At a point between embarking on our second Bay of Plenty Business News Yearbook – and the publication of this edition – something strange happened. The world as I understood it was fundamentally changed by a virus that was invisible to the naked eye.
It felt like an overnight transformation, though in practice it took a week or so for the full extent of the devastation being experienced globally from COVID-19 to fully sink in. I will admit that, in the early stages of the pandemic, I was a little sceptical about its potential long-term impact.
I worked for the World Health Organisation during the SARS crisis period and lived in Asia for many years.
I’d been through the Asian Financial Crisis, and the Global Financial Crisis. And I had concluded that, with coordinated government actions and good management systems, most crises could be overcome.
I had come to believe that the natural optimism and resilience of humanity always eventually triumphed. My confidence was severely dented by COVID-19’s rampant global progress.
As this editorial was written – in the first half of June 2020 – there were encouraging signs that at least the severe health issues around the pandemic seemed to be under control here in New Zealand.
The coalition government had been effective in stemming the early infection and fatalities from COVID-19. They also benefited from dealing with a largely sensible and supportive, but relatively small population. And we were effectively secured by an oceanic moat. An election was due in September 2020 as I wrote this, and the outcome was hard to call. But it seemed obvious, at least in June, that even with the best health outcomes, slamming the brakes on the economy was going to prove much easier than getting it back in gear and running again.
All New Zealanders are facing the prospect of dealing with economic despair and recession for many months and possibly years. That said, the Bay of Plenty is in as favourable a situation as any of the country’s regions, with great strengths in horticulture, primary products, technology and manufacturing, and agile, adept and adaptable companies, many of them successful exporters. And of course New Zealand’s biggest and most efficient port.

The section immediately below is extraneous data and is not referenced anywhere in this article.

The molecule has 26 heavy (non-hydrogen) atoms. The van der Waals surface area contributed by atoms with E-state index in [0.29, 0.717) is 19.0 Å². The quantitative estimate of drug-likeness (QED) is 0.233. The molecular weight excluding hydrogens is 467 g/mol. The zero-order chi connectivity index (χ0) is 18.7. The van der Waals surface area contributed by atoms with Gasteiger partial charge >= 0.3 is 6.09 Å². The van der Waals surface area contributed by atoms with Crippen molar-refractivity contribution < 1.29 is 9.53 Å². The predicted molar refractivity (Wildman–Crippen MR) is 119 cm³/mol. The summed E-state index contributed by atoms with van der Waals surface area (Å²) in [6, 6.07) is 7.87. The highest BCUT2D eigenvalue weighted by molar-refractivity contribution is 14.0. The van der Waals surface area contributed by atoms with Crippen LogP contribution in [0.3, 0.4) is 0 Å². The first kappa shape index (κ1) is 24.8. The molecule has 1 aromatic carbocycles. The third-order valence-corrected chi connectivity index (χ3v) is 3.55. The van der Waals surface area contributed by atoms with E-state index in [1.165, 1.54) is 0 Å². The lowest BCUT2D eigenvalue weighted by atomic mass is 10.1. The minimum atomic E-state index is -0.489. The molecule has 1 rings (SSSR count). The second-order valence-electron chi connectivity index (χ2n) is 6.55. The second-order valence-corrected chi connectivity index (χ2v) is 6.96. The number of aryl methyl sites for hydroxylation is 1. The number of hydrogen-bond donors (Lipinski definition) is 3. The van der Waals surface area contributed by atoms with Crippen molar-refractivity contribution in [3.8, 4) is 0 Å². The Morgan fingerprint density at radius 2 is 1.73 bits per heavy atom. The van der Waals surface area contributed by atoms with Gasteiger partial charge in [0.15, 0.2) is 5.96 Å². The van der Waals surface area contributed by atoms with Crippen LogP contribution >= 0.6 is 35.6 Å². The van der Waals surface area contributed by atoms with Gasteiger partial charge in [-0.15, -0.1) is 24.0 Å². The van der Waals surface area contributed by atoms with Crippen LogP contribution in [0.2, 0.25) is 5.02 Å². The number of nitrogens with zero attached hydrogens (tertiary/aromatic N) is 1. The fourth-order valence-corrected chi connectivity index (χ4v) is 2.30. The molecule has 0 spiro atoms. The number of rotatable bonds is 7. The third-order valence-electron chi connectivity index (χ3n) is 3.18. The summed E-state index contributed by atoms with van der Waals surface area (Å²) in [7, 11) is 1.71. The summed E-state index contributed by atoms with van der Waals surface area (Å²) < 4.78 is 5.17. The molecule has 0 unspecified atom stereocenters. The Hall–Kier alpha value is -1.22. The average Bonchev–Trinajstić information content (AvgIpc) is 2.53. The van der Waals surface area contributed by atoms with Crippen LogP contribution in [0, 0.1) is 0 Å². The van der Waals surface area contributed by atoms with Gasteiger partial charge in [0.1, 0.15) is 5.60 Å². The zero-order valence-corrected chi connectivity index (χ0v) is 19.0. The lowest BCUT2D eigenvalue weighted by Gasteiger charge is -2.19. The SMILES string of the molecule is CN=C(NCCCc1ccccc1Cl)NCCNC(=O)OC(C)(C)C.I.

I’m delighted we’ve been able to produce and place Yearbook 2020 in your hands. Our inaugural edition last year was conceived to celebrate the strengths of Bay business and that remains our objective. Our team was humbled by and appreciative of the support we’ve received from the many excellent local companies that have come into this year’s edition.
And above all I’ve been encouraged by the positive approach the business community has shown in the myriad ways it has responded to COVID-19. Priority One chief executive Nigel Tutt – one of the many business and political leaders who share their insights on the future with readers in the Yearbook – suggests the key to minimising the damage from COVID-19 will be not just to maintain business confidence and employment, but to use this jolt to normal business as a catalyst.
“As we seek to rebuild our economy, and with the knowledge that we are in reasonable shape compared to the rest of the world, we find ourselves in a position where we can look ahead and be bold about accelerating change,” he says.
In the decade I’ve lived in the Bay, I’ve always been impressed by the essentially positive, flexible and collaborative nature of its business community. And I’m by nature an optimist.
Be safe, well and supportive of each other.